Thursday, February 17, 2011

Miss me? (Chicken, Chickpea and Pea Curry)

Yes, I know, it's been awhile. But the reality that you should all be aware of by now is my job is one where, to me, free time is as precious and rare a commodity as a listenable Justin Bieber song. But with the week that it's been and the workload required for our Valentine's day menu I've been spending so much time in work, that I'm one step away from just curling up in the prep kitchen with a sleeping bag at the end of the each night. So I apologies if the veg patch that is my blog has sprouted a few weeds and started smelling faintly of cat piss.

The result of which is my kitchen at home has been receiving as much attention as the fruit bowl in the Cowen household. So while the entire blogsphere has been clambering over itself to deliver their take on what they intend to dish up on the day of Val. I’ve been solely focused on overcoming one restaurant-related headache after another. So attempting to post anything related to this holiday is akin to requesting a dissertation on the virtues of modesty from Kanye West. But now the dust has nearly settled (we’re still running our special menu this weekend) I find the only thing I’ve to offer is the one meal I’ve cooked for myself in the past eight days that wasn’t ordered in or came from a frozen box (Oh Green Isle’s Gigantic pizza, don’t ever change!)

But the one meal I made is a demonstration of a piece of advice that is integral to been a better cook. In short, I'm feeling generous this week. Perhaps the hours have resulted in a fatigue-induced lobotomy, but I feel like sharing something with you all. Some advice, that if you've any interest in feeding yourself beyond ready-meals and potato waffle sandwiches, might help actually help you. This advice could be summed up in a one word. A word that applies to and encapsulates everything involved in cookery. It is a word that whether it be students in a grubby bed-sit with a copy of 'Jamie's 30-Minute meals', or amongst the brigades of the most avant-garde, pyrotechnical three-star kitchens of Paris, New York or Tokyo, holds just as equal relevance and importance. The word; technique. My advice; that if you want to be better cook, concentrate on learning techniques, not recipes. Now, considering that on the face of it techniques are, essentially, recipes I wouldn't be surprised if the following didn't come off slightly convoluted but I'll explain as best as I can. Also bear in mind that I'm so very, very tired.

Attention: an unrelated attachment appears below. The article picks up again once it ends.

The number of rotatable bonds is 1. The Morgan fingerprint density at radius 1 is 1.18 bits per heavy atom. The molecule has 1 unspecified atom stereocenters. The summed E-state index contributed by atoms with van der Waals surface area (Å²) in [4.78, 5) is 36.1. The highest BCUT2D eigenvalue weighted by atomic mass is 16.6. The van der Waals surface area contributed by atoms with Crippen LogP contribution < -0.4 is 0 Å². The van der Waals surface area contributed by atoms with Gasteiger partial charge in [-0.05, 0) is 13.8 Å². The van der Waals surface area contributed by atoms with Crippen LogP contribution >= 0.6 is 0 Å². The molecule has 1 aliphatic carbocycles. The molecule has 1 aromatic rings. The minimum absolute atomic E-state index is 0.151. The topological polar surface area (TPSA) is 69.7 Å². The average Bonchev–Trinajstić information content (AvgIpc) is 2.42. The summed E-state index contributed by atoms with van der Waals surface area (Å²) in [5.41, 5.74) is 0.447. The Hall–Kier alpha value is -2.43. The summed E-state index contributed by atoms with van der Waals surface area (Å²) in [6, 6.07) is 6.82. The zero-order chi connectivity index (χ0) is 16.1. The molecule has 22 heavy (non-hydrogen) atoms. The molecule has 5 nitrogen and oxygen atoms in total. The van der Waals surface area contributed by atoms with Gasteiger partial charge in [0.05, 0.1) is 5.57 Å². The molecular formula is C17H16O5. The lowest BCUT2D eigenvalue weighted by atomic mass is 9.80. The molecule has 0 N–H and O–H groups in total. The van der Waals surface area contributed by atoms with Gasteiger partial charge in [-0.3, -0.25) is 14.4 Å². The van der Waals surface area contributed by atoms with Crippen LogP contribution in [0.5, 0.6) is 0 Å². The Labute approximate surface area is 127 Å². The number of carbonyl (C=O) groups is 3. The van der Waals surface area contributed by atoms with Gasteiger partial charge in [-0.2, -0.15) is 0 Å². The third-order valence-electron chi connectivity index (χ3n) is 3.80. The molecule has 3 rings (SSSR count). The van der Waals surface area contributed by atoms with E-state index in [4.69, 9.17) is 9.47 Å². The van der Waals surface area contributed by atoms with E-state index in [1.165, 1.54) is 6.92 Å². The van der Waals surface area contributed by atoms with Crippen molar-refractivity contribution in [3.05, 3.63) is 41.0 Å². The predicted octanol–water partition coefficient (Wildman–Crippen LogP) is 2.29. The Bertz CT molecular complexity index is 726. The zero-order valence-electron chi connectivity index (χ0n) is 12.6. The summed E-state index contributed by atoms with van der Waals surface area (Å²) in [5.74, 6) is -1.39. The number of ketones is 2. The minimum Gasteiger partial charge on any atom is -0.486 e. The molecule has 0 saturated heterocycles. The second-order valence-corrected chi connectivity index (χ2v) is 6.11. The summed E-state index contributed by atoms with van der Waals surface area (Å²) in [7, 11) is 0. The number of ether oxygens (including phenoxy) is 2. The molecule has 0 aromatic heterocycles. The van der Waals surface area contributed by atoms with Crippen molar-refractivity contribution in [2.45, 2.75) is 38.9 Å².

You see, nearly every action or process you undertake in a kitchen, be it cooking cheese on toast, sweating onions, making a salad dressing or preparing a 'torchon' of foie gras (don't expect a post on that anytime soon), are all the implication of a technique. Some more complex and difficult then others but the notion is the same. The difference between them and what is commonly conceived as a 'recipe' is that they are not specific to a dish. What I've always dug about Jamie Oliver, as much as it pains me to say it, is that he's one of the few mainstream cookbook writers who've grasped and applied the concept of not just teaching someone a dish, but teaching them a means to creating their own. Best example I can think of was in his book 'Cook with. . .' which was laid out in a way that the a chapter would begin with a base method, for say, pasta or gnocchi. And then the following recipes were ways in which that could be implied. That's essentially the distinction I'm trying to make. Learning the base of one thing, but using that as a starting point. An endless path of adaptation and altering to your own palate.